Other theories that have enhanced our understanding of the universe include Newton’s Laws of Gravity. Newton’s Laws of Gravity state that force doesn’t set things in motion—everything is already in motion. There is no absolute standard of rest, because objects are always moving in relation to one another. The concepts of “rest” and “motion” are entirely relative. A stationary train may appear to be at rest, but it’s not—because it is sitting upon a moving Earth.
This relationship between the two objects (the train and the Earth) would be the same if the Earth was at rest and the train was moving. Because there’s no absolute standard of motion or rest, there’s also no absolute standard of space. It’s impossible to determine whether two events occurring at different times occurred in the same space, because everything is moving relative to everything else.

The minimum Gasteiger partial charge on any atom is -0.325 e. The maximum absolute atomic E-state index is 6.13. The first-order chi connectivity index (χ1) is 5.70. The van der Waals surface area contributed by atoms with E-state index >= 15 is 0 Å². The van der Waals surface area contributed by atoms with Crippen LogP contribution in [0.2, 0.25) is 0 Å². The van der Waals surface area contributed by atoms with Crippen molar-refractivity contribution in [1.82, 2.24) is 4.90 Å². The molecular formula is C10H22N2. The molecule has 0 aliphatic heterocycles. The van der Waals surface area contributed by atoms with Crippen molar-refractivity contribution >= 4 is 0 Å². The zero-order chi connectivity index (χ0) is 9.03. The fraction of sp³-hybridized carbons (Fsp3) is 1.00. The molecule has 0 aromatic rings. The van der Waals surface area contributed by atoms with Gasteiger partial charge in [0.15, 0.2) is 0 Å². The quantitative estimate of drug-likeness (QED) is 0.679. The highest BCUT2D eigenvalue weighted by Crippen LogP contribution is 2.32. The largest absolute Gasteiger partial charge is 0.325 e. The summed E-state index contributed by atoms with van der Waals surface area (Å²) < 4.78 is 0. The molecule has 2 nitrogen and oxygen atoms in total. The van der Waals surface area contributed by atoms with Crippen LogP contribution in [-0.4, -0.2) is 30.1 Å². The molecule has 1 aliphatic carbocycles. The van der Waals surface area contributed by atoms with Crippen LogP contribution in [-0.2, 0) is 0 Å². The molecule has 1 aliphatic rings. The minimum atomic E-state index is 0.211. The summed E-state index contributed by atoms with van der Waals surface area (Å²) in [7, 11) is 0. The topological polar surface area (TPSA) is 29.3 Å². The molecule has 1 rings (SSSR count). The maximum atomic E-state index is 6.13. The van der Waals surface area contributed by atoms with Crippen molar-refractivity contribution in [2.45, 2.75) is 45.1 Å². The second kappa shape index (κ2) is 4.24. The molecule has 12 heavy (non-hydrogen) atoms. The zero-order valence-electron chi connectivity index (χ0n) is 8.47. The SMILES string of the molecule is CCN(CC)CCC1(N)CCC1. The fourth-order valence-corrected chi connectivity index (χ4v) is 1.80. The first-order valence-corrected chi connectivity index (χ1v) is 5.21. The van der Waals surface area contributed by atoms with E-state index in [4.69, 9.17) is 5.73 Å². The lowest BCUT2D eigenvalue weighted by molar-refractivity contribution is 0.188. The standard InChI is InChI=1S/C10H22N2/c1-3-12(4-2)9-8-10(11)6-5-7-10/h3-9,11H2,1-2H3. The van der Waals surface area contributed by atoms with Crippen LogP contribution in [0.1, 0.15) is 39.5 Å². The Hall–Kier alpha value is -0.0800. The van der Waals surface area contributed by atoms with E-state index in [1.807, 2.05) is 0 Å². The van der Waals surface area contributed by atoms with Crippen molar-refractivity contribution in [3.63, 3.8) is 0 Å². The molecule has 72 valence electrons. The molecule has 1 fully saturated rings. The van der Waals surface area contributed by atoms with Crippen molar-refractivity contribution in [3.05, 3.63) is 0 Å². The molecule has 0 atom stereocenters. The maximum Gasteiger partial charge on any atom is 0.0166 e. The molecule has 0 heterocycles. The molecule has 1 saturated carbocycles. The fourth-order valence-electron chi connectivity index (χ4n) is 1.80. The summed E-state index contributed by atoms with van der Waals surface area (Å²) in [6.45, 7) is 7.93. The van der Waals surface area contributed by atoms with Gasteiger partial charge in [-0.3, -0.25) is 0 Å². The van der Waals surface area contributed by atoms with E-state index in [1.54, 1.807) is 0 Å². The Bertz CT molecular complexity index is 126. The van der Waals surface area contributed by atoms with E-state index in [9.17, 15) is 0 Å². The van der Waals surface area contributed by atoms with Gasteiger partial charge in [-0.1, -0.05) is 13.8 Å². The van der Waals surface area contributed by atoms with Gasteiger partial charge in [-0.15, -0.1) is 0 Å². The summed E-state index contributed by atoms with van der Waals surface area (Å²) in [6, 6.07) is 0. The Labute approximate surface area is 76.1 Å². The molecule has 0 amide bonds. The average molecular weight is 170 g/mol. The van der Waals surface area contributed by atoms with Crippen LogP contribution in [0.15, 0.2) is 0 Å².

The Relativity of Time
It’s not just space—time is also relative. We know that light moves at a constant and finite speed to all observers, regardless of their position in space. But this could only be reconciled with Newton’s laws if time, too, was relative. This was the basis of Albert Einstein’s special theory of relativity, which argued that the laws of science should apply universally, regardless of the differing speed of the observers. Thus, if the speed of light is constant for everyone looking at it, then time must also be relative. This was expressed in Einstein’s famous equation e=mc2, with “e” standing for energy, “m” standing for mass, and “c” standing for the speed of light.
Thus, time is not a dimension separate from space: it is inherently interwoven with it, in the fabric of space-time. Einstein’s general theory of relativity, proposed in 1916, incorporated gravity into this framework. Under this theory, gravity is a special force that exists because of the curvature of space-time itself.
Space-time, according to this theory, is not flat. It is analogous to placing an object on a stretched-out piece of fabric. The weight of this object will cause the fabric to sink—this is the same mechanism by which gravity warps the curvature of space-time.